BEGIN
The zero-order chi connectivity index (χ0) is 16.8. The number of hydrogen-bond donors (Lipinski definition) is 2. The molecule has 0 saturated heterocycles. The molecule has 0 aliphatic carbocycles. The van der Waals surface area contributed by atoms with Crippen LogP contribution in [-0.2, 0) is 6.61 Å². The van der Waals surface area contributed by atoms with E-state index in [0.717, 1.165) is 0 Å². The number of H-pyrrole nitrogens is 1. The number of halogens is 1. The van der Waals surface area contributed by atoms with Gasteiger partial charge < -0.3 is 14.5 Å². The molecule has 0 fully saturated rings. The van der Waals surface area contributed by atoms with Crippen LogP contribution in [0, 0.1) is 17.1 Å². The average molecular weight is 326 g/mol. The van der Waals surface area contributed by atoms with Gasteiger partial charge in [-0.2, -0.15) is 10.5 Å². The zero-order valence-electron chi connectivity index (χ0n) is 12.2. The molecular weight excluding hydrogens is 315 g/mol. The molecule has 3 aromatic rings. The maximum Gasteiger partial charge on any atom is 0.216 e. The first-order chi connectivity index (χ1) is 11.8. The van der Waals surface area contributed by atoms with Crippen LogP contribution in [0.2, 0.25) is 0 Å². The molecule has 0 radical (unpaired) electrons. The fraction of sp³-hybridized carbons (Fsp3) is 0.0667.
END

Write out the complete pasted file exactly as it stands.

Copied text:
The zero-order chi connectivity index (χ0) is 16.8. The number of hydrogen-bond donors (Lipinski definition) is 2. The molecule has 0 saturated heterocycles. The molecule has 0 aliphatic carbocycles. The van der Waals surface area contributed by atoms with Crippen LogP contribution in [-0.2, 0) is 6.61 Å². The van der Waals surface area contributed by atoms with E-state index in [0.717, 1.165) is 0 Å². The number of H-pyrrole nitrogens is 1. The number of halogens is 1. The van der Waals surface area contributed by atoms with Gasteiger partial charge < -0.3 is 14.5 Å². The molecule has 0 fully saturated rings. The van der Waals surface area contributed by atoms with Crippen LogP contribution in [0, 0.1) is 17.1 Å². The average molecular weight is 326 g/mol. The van der Waals surface area contributed by atoms with Gasteiger partial charge in [-0.2, -0.15) is 10.5 Å². The zero-order valence-electron chi connectivity index (χ0n) is 12.2. The molecular weight excluding hydrogens is 315 g/mol. The molecule has 3 aromatic rings. The maximum Gasteiger partial charge on any atom is 0.216 e. The first-order chi connectivity index (χ1) is 11.8. The van der Waals surface area contributed by atoms with Crippen LogP contribution in [0.2, 0.25) is 0 Å². The molecule has 0 radical (unpaired) electrons. The fraction of sp³-hybridized carbons (Fsp3) is 0.0667.